With the towering ponderosa pines, there is ample shade.

Plenty of trails permit mountain biking as well as the paved centennial bike path that runs along highway 67 from Woodland Park 15 miles north…that you can walk, in-line, cycle and even ebike.

You have plenty of local activities to keep you busy, including the Red Rocks a couple miles south…or drive east on Rt 24 to Pikes Peak, or further into Manitou Springs for the Incline, Red Rock Canyon Open Space, Garden of the gods and more!

Just six miles south into Woodland Park offers every food or shopping option.

All in all, a nice, clean campground in a great location.

Breathtaking Beauty!

RANGER REVIEW: Mountain House Spaghetti with Meat Sauce at Gladys Lake Backcountry Campsites, Ansel Adams Wilderness, CA

CAMPGROUND REVIEW: Gladys Lake Backcountry Campsite, Ansel Adams Wilderness

Backcountry camping often offers great hiking, epic scenery, serene solitude and otherwise missed sights. Depending on location, backcountry campsite locations can offer their own challenges, whether through the permitting process, preparation of gear and meals, logistics, or difficult terrain…but the trade offs can pay out big dividends.

Leaving behind the din of packed campgrounds…getting unplugged from electronic encumbrances…relaxing beside an untouched alpine lake where the only sound you hear is the whir of dragonfly wings as they dart about.

Only a set number of backcountry permits are issued daily, so crowds and impact remain minimal to nonexistent.

Permits are necessary for all backcountry overnight stays in the Inyo National Forest. https://www.fs.usda.gov/main/inyo/passes-permits

Whenever backcountry hiking/camping in California, do yourself a service and go online https://www.fs.usda.gov/detail/inyo/passes-permits/?cid=stelprdb5139009 and take the California Campfire Permit test to acquire your certificate and possess it when in the backcountry.

Several ways to get to Gladys Lake exist…

1. John Muir Trail (JMT) thru-hike permits NOBO or SOBO

2. John Muir Trail section hike permits

3. Wilderness Permits Day hike permits

You could enter from Reds Meadows and follow the JMT north to Gladys Lake…or better from Agnew Meadows and follow the Shadow Creek Trail (https://www.fs.usda.gov/recarea/inyo/recreation/hiking/recarea/?recid=21272&actid=51 ) up and around Shadow Lake and then south on the JMT past Rosalie Lake to Gladys Lake. Each access trail has a daily quota…such as Shadow Creek, which has a daily quota of 30…18 secured through reservation and 12 walk-ups. So if you are choosing to walk-up, have some flexibility of starting days.

We had a JMT SOBO permit acquired six months in advance through the NPS permit lottery. But next visit, I will likely enter through Agnew Meadows via day permit.

Most hikers will stop and camp at Rosalie Lake, which is a wonderful option and a much larger lake. Some would suggest a more picturesque lake than Gladys Lake…but that is all in the eye of the beholder.

August of 2018 saw little precipitation and the winter snowfall was below expectations, so lake water levels were lower and surrounding shoreline not marshy or soggy. Which made for dry and mosquito free conditions.

The effects of local forest fires did cover surrounding mountain views during certain times of the day, and brought with it a bit of lung burning and eye stinging. Early morning and late evening hours brought clearer skies.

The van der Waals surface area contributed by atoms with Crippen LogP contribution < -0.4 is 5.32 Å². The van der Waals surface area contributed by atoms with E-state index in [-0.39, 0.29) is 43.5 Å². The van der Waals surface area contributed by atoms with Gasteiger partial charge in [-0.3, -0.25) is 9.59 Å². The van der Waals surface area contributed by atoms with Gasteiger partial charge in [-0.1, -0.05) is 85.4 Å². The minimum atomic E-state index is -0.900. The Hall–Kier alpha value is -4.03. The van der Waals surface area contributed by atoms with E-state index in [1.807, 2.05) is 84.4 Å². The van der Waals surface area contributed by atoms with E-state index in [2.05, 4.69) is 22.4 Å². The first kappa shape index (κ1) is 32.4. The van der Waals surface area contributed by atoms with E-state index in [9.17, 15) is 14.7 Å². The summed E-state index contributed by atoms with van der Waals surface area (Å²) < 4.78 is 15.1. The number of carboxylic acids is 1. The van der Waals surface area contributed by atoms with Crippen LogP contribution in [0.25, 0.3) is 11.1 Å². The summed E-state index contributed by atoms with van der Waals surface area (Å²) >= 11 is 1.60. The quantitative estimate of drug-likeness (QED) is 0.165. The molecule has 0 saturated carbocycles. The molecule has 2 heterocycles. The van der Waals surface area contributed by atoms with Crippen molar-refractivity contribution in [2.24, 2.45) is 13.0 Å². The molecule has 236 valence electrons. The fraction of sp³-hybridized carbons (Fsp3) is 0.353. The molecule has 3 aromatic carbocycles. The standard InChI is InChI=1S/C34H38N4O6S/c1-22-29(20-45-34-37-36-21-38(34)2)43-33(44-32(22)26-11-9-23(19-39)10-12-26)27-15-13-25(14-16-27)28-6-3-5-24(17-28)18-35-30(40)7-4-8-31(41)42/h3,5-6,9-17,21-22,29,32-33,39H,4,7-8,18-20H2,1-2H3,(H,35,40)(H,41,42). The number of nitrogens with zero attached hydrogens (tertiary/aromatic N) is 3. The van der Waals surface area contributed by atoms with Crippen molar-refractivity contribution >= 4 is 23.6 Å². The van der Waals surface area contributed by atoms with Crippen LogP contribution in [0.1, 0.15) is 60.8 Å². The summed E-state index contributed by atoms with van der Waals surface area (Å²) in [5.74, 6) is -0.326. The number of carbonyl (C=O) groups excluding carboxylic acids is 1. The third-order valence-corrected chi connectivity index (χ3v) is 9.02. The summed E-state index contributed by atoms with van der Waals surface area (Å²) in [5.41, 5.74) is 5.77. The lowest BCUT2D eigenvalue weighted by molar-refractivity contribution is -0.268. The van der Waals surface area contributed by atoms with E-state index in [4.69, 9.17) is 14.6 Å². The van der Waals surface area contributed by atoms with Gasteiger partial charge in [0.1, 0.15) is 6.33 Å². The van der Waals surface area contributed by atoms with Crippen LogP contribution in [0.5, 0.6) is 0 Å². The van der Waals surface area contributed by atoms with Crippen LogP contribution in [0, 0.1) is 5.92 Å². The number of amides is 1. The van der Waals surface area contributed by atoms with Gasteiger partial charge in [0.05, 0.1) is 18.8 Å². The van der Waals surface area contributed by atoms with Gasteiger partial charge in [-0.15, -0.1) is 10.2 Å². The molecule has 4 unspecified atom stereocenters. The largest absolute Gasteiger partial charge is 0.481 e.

Be forewarned that seemingly every backcountry campsite brings with it a steep uphill slog, but worth it. Gladys Lake is at 9600 ft elevation.

I believe there was one other camper at Gladys Lake the night we stayed…but we neither heard nor saw them. It was a perfectly peaceful evening!

Amenities? Well, no showers…no toilets…no water spigots…no electricity…no picnic tables…one lonely stone fire ring but open fires are not permitted. No cell service or WiFi…no general store or local grocery store. However, Gladys Lake water was refreshing both to wade and drink (filtered). You are surrounded by fragrant conifers that buffer sound. A perfectly peaceful location to relax and dream.

PRODUCT REVIEW: Mountain House Spaghetti With Meat Sauce


As a frequent user of Mountain House freezes dried dinners, and being a creature of habit, I often settle into a couple favorite meals and don’t deviate to new offerings. Mundane and boring?…perhaps.

But…after winning $100 worth of Mountain House meals through an early season TheDyrt.com contest… and with my daughter as my hiking buddy, I selected several different meals to avoid mutiny.

One of these meal pouches was Mountain House’s Spaghetti with Meat Sauce.

I admit, I was a little suspect as to how freeze-dried spaghetti with meat sauce would taste, but we were both very pleased with the sauce flavors, seasoning and the amount of meat in the sauce. The only thing I would add is a couple slices of toasted garlic bread.

If the next rotation of Mountain House Spaghetti with Meat Sauce was easily located in our bear canisters, we would’ve likely had a second helping…but sadly, it was not.

In pairing down weight before our backcountry hike, I removed the contents from Mountain House’s original packaging and utilized a commercial vacuum sealer to make smaller, lighter meal packs as 11 days of food needed to fit in a bear canister. It worked, but the distinct drawback was not being able to prepare the meal in the resealable pouch. A pot was necessary to allow the freeze-dried contents to soak in the boiling water. So clean up was more extensive than it would’ve been by using the Mountain House resealable pouch. It was a trade off and we made it work.